On the other hand, if step 805, if all of the assets in the Ith sleeve have not been processed (e.g., J>0 is satisfied), then processing may continue with step 810. Step 810 may determine whether a buy order is present for the Jth asset in the Ith sleeve. If a buy order is present, then processing may continue with step 815, where the Jth asset in the Ith sleeve percentage of the Ith sleeve's monetary total for buy orders may be determined as the ratio of the monetary value of the Jth asset in the Ith sleeve buy order and the monetary total for buy orders in the Ith sleeve, where the result of the ratio is multiplied by 100 to express a percentage. Processing then proceeds to step 820, where indicator J is decremented to signify completion of processing the Jth asset in the Ith sleeve.

On the other hand, if a buy order is not present according to step 810, then processing may proceed to step 825. Step 825 determines whether a sell order is present for the Jth asset in the Ith sleeve. If so then, then processing may continue with step 830, where the Jth asset in the Ith sleeve percentage of the Ith sleeve's monetary total for sell orders may be determined as the ratio of the monetary value of the Jth asset in the Ith sleeve sell order and the monetary total for sell orders in the Ith sleeve, where the result is multiplied by 100 to indicate a percentage. Processing then proceeds to step 820, where indicator J is decremented to signify completion of processing the Jth asset in the Ith sleeve. Similarly, if step 825 determines that there is not sell order present for the Jth asset in the Ith sleeve, then processing continues with step 820, where indicator J is decremented.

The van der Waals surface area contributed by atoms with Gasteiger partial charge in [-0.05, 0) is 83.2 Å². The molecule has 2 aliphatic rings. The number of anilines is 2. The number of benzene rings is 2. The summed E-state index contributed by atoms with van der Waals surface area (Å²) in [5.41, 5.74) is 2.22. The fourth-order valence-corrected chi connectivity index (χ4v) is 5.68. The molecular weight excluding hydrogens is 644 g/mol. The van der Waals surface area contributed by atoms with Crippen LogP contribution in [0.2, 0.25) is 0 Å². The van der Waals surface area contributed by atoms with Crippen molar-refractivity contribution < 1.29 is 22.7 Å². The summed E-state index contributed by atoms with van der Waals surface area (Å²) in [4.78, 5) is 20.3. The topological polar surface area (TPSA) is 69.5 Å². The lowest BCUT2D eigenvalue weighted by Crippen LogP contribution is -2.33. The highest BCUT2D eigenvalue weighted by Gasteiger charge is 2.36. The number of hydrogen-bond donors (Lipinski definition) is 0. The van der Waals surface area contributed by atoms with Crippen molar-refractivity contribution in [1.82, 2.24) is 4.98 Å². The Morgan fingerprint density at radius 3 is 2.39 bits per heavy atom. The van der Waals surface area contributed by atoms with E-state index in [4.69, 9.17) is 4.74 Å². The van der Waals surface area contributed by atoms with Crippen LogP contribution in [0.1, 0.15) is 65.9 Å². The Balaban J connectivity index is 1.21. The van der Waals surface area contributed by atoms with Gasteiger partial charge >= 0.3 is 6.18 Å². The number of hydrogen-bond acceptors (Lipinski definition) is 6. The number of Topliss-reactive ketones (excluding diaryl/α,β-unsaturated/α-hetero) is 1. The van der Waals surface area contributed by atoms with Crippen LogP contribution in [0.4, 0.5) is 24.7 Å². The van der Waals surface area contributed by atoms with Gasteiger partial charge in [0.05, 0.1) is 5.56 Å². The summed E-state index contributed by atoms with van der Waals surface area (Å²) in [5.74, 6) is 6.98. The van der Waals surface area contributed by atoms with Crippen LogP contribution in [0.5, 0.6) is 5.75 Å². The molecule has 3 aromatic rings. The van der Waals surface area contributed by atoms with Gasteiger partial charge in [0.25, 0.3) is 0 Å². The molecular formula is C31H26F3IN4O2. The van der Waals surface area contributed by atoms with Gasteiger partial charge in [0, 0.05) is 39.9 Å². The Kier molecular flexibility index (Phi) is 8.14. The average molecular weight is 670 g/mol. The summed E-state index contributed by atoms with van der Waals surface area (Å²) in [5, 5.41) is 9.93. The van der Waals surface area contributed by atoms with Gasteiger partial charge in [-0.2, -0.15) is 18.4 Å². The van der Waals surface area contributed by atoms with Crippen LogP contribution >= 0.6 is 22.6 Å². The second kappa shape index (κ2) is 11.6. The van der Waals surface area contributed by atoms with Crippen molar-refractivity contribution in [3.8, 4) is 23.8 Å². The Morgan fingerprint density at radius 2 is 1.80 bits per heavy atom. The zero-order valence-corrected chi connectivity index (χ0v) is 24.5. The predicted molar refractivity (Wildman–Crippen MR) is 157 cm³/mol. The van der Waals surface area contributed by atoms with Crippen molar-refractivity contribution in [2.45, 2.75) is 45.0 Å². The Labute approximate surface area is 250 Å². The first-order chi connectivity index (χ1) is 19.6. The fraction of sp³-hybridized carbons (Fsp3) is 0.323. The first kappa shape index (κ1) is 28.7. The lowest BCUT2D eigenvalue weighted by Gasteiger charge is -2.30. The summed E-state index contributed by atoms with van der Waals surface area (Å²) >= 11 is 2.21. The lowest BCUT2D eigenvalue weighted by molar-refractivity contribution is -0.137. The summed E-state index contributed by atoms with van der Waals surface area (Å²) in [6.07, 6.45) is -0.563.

Following decrementation of indicator J, processing continues with step 805 to determine whether all of the assets of the Ith sleeve have been processed. In step 805, once all assets in the Ith sleeve have been processed (e.g., J>0 is not satisfied), processing continues with step 835, where indicator I is decremented. Step 705 then determines whether all of the styles within the MSP account have been processed (e.g., I>0), as described previously.

FIGS. 7A-7B illustrate step 230 of FIG. 2 in which cash flows from overweighted sleeves to be associated with each sell order may be calculated in accordance with an embodiment of the present invention. In step 900, indicator I may be set to the number of sleeves in the MSP account. Step 905 determines whether there are sleeves in the MSP account remaining to be processed (e.g., I>0). If not (e.g., I>0 is not satisfied), then the process ends. However, if step 905 determines that there are sleeves in the MSP account to be processed (e.g., I>0 is satisfied), then processing proceeds to step 910. Step 910 determines whether the Ith sleeve is overweighted. If the Ith sleeve is not overweighted, then indicator I is decremented in step 920 to signify completion of processing the Jth asset in the Ith sleeve. Processing then continues with step 905 determining whether any sleeves in the MSP account remain to be processed (e.g., I>0).